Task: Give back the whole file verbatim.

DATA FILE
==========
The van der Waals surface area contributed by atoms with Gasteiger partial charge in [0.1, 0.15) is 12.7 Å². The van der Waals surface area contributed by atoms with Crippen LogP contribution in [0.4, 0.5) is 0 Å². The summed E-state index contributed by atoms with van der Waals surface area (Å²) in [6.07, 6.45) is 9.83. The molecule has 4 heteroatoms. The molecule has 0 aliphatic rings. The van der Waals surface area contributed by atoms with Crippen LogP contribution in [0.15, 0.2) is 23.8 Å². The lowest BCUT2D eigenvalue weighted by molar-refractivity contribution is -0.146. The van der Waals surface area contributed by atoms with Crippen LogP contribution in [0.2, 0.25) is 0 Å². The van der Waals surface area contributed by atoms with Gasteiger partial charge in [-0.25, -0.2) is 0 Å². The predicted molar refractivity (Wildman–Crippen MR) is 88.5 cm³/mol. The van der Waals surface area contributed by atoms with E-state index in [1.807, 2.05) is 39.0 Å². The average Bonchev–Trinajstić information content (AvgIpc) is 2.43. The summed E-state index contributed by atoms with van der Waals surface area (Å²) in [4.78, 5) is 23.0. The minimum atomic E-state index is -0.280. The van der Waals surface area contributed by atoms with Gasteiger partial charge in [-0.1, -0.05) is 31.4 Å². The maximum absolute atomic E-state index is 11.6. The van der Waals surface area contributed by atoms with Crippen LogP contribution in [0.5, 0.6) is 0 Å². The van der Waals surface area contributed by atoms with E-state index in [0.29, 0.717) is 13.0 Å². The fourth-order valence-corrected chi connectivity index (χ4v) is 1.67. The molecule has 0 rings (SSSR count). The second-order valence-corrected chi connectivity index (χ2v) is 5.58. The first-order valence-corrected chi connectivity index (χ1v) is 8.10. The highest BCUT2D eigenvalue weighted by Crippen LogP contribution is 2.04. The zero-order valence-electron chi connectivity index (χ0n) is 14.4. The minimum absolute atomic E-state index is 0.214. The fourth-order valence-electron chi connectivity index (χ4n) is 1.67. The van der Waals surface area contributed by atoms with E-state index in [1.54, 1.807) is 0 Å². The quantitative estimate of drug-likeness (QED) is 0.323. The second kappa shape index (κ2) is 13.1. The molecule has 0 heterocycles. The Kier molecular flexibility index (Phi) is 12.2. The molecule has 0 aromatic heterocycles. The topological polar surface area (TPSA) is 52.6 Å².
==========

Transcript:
The van der Waals surface area contributed by atoms with Gasteiger partial charge in [0.1, 0.15) is 12.7 Å². The van der Waals surface area contributed by atoms with Crippen LogP contribution in [0.4, 0.5) is 0 Å². The summed E-state index contributed by atoms with van der Waals surface area (Å²) in [6.07, 6.45) is 9.83. The molecule has 4 heteroatoms. The molecule has 0 aliphatic rings. The van der Waals surface area contributed by atoms with Crippen LogP contribution in [0.15, 0.2) is 23.8 Å². The lowest BCUT2D eigenvalue weighted by molar-refractivity contribution is -0.146. The van der Waals surface area contributed by atoms with Crippen LogP contribution in [0.2, 0.25) is 0 Å². The van der Waals surface area contributed by atoms with Gasteiger partial charge in [-0.25, -0.2) is 0 Å². The predicted molar refractivity (Wildman–Crippen MR) is 88.5 cm³/mol. The van der Waals surface area contributed by atoms with E-state index in [1.807, 2.05) is 39.0 Å². The average Bonchev–Trinajstić information content (AvgIpc) is 2.43. The summed E-state index contributed by atoms with van der Waals surface area (Å²) in [4.78, 5) is 23.0. The minimum atomic E-state index is -0.280. The van der Waals surface area contributed by atoms with Gasteiger partial charge in [-0.1, -0.05) is 31.4 Å². The maximum absolute atomic E-state index is 11.6. The van der Waals surface area contributed by atoms with Crippen LogP contribution in [0.5, 0.6) is 0 Å². The van der Waals surface area contributed by atoms with E-state index in [0.29, 0.717) is 13.0 Å². The fourth-order valence-corrected chi connectivity index (χ4v) is 1.67. The molecule has 0 rings (SSSR count). The second-order valence-corrected chi connectivity index (χ2v) is 5.58. The first-order valence-corrected chi connectivity index (χ1v) is 8.10. The highest BCUT2D eigenvalue weighted by Crippen LogP contribution is 2.04. The zero-order valence-electron chi connectivity index (χ0n) is 14.4. The minimum absolute atomic E-state index is 0.214. The fourth-order valence-electron chi connectivity index (χ4n) is 1.67. The van der Waals surface area contributed by atoms with E-state index in [1.54, 1.807) is 0 Å². The quantitative estimate of drug-likeness (QED) is 0.323. The second kappa shape index (κ2) is 13.1. The molecule has 0 heterocycles. The Kier molecular flexibility index (Phi) is 12.2. The molecule has 0 aromatic heterocycles. The topological polar surface area (TPSA) is 52.6 Å².